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Review: Personality Crisis: One Night Only

The New York Dolls paved the way for punk rock and anticipated nonbinary presentation for musicians decades before it became acceptable. They lived fast and are all gone except for lead man David Johansen. Centered around a career-spanning set at the Café Carlyle, this affectionate and thorough stroll down memory lane doesn’t wallow in the gutters that cost so many of Johansen’s friends and colleagues their lives but instead celebrates the impact they made and exalts in Johansen’s own survival. In between numbers, the camera pans the audience and lingers on New York luminaries like Debbie Harry and Penny Lane, who sometimes engage their longtime friend Johansen in playful banter from their seats.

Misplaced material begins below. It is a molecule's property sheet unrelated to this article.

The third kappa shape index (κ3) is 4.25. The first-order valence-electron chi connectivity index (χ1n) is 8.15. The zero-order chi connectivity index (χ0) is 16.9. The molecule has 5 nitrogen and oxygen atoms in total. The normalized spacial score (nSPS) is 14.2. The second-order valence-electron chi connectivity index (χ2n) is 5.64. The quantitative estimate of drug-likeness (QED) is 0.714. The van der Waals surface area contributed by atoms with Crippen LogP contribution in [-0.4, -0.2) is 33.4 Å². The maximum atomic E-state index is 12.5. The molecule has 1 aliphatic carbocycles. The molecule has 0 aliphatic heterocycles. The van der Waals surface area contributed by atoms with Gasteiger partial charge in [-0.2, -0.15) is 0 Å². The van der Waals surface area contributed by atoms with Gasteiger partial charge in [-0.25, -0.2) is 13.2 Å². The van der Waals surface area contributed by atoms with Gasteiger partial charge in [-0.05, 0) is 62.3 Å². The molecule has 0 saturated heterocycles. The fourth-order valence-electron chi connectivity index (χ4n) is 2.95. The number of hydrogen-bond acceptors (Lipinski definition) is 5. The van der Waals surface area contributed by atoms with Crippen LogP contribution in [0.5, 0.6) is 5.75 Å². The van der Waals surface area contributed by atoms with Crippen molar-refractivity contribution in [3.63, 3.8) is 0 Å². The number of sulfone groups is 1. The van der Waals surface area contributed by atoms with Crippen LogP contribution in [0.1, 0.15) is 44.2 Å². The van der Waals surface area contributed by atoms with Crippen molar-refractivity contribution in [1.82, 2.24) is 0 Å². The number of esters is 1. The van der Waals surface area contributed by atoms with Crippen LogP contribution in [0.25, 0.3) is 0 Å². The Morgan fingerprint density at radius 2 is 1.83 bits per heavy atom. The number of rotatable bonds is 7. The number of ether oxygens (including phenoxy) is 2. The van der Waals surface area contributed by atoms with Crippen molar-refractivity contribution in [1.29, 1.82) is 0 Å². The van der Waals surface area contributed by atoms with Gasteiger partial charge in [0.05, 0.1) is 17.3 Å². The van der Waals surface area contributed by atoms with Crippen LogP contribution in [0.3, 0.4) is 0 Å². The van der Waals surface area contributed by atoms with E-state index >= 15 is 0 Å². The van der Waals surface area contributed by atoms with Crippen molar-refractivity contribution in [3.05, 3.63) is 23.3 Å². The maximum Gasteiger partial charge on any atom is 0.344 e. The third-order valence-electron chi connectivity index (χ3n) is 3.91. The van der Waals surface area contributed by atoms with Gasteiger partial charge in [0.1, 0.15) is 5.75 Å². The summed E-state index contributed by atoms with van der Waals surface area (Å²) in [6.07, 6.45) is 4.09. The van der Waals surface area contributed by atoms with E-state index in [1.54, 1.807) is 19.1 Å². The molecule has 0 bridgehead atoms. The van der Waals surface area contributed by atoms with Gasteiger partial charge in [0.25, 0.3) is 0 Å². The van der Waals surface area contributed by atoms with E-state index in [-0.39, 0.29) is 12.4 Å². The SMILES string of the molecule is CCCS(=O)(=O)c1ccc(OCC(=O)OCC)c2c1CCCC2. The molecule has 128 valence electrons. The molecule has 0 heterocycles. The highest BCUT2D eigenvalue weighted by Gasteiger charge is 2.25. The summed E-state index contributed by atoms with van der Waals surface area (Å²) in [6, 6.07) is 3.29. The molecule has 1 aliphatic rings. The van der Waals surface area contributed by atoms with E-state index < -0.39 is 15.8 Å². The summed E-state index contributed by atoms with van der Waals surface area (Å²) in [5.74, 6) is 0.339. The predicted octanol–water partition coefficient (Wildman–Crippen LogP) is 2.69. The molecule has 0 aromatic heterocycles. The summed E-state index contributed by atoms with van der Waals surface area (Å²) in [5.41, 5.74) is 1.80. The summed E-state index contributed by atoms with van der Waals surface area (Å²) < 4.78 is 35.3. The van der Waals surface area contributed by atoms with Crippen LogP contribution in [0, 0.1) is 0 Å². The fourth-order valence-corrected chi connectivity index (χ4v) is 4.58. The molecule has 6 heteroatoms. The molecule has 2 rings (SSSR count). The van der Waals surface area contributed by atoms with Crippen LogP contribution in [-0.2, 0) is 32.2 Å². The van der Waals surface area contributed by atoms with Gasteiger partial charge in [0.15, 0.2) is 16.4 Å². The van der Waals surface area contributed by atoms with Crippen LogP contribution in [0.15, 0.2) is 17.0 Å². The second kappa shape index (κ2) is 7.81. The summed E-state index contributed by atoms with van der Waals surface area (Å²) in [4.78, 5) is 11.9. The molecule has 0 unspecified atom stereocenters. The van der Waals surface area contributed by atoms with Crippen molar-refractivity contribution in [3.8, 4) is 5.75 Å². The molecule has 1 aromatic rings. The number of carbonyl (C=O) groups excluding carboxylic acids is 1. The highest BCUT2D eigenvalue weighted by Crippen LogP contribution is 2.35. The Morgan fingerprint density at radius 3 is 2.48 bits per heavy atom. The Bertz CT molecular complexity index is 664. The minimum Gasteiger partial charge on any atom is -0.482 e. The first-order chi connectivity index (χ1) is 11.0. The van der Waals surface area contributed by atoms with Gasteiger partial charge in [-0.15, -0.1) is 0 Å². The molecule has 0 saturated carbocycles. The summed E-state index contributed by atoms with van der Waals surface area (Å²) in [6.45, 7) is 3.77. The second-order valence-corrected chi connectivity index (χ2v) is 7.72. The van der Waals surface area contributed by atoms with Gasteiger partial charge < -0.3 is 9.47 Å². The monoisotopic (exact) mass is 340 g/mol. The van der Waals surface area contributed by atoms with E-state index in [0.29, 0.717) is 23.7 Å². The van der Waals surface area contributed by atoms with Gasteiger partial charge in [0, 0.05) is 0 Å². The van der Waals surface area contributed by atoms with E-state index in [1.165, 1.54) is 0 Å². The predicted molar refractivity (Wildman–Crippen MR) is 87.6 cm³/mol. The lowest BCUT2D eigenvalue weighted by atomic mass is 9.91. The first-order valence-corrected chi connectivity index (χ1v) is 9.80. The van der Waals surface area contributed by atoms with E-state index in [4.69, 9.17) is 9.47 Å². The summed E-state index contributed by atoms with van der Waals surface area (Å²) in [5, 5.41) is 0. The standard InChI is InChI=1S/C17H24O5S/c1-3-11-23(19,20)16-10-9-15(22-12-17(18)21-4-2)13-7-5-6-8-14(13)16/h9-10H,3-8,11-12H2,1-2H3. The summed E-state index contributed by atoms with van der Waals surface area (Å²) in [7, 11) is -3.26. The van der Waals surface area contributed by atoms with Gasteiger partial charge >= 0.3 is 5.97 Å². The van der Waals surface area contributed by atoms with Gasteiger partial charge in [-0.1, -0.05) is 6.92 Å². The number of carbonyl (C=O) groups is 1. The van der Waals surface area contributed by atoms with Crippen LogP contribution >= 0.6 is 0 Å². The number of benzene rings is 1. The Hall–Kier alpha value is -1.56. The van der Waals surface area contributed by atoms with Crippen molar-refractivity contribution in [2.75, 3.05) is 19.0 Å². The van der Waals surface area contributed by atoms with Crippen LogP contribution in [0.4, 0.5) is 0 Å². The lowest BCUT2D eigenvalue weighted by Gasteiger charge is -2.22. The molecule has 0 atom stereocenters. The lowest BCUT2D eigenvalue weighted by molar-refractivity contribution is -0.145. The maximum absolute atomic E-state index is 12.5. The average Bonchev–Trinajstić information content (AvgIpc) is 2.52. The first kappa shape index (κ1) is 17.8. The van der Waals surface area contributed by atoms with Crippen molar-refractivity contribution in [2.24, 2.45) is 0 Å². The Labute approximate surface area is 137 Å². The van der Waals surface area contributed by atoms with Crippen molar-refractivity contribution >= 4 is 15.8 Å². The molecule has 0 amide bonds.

Archival footage of the Dolls playing and being interviewed creates a touching timeline interspersed with concert footage from 2020. Johansen is in good voice and still full of piss and vinegar. The pompadour is higher than ever (even if its provenance is iffy). What raises this above the typical nostalgia-logged music doc is the clear sense that Johansen is not reliving his long discography onstage but continuing to live it in that moment. Watching him vamp it up in front of an adoring crowd in a venerable hotel bar, it’s clear that he has aged into the wise-cracking lounge lizard he was always meant to be. 120 min.


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